[James enters the psychologist's office and lies down on the couch.]
James: Lately I've been having this feeling that Mom loves Jesus more than me. Seems like everything he does is just perfect in her eyes--it's like she thinks the guy walks on water.
Doctor: James, it's really very common for a younger brother to have feelings of jealousy about an older brother. You just have to realize that it's in your own mind. He probably feels the same way about you. Tell me what makes you think your parents favor Jesus.
James: Well, the time that Jesus did walk on water, Mom was all "Jesus-does-miracles" this and "Jesus-does-miracles" that...
Doctor: You sound angry.
James: How would you feel if your brother was God?
Doctor: James, James, James... It's natural that a younger brother would put his brother on pedestal, but at a certain point you need to grow up and come to think of him as a peer.
James: No, really, I mean he actually is God.
Doctor: OK, I can see I'm not getting anywhere with this tack. Let me ask you this: What are your earliest memories of your parents favoring your brother?
James: Well, Mom is a very pious woman. She's a saint, really. And whenever we'd come home she'd ask us, "What good things did you do today?" And I'd always say something like, "I brought extra wood to Jebediah" and Jesus would say, "I healed a leper" or "I cured a blind man."
Puh-lease. Talk about your show-offs! Mom was too kind to actually say "Why don't you heal lepers like Jesus?" But I could tell that's what she was thinking.
James: Yes, and he gives me this patronizing sermon about how I'll be fine because the meek are going to inherit the earth anyway. I mean, I may not be the sharpest nail in the carpenter's box, but I can tell a left-handed compliment when I hear it. I told him, "Please lose your holier than thou attitude."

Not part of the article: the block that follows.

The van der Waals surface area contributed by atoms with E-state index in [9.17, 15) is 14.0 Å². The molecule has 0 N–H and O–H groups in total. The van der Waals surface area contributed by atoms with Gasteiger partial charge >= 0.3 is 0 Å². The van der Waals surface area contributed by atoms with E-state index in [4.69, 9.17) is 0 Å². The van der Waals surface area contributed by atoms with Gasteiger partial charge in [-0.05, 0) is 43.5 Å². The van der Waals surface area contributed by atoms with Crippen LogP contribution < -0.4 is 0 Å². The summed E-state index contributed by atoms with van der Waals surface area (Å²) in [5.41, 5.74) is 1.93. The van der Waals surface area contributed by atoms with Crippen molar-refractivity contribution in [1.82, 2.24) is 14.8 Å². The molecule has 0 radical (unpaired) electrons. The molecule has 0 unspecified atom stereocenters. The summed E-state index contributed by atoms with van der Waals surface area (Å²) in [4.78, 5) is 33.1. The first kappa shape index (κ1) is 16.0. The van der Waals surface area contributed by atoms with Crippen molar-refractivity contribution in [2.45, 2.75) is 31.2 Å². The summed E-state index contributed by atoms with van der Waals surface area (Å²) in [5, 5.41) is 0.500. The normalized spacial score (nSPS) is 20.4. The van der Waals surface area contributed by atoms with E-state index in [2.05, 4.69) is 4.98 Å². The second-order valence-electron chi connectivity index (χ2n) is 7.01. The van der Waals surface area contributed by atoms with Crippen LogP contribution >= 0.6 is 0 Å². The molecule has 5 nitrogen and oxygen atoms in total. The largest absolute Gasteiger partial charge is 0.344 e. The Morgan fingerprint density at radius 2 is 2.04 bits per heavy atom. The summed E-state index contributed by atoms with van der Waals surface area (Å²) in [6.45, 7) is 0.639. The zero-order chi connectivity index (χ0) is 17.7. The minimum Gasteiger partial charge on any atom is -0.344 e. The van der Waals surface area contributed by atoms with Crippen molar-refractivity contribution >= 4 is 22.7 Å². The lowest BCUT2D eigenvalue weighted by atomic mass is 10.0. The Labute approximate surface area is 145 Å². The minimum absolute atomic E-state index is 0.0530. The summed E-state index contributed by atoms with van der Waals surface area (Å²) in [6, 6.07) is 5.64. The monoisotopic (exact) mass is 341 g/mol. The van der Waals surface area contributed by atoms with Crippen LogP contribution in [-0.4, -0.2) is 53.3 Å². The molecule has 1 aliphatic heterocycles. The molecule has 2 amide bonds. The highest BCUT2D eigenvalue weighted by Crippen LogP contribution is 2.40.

Whenever I say he doesn't make a bit of sense, he says I can't understand him because a "prophet"--a prophet!--is never honored on his home turf. Like he's so complex or something.
One time, he was speaking to this crowd and we went to see him and he said he was too busy to see us! I couldn't even get a back stage pass. Every sinner and whore in town was able to get in but not his own brother.
Doctor: Surely there have been times when your parents have been disappointed with Jesus.
James: No! That time he got lost in the temple--I mean what kind of boneheaded move was that?--all they could say was, "Well, as long as you didn't turn over any tables." And now the guy's 30 years old, still unmarried and not exactly bringing in the big bucks. I'm the one who takes care of Mom and Dad while he wanders around the countryside with his buddies, but my parents seem to think he's the one who's going to amount to something.
Doctor: Often sibling issues are a proxy for more complicated relationship narratives involving your parents. Have you told your parents about your feelings regarding Jesus?
James: Yeah, and they did try to make me feel better by telling me Jesus wasn't "planned" but somehow even that ends up making him seem special.
Doctor: You know, life isn't always fair. Sometimes one brother gets more attention than another. You're just going to have to learn to deal with that and realize that while, to you, your big brother is always going to seem larger than life, to most people he'll just seem like a regular guy.
James: I know, I know. And it's not like I'm not proud of his accomplishments. I just wish he wouldn't lord it over me.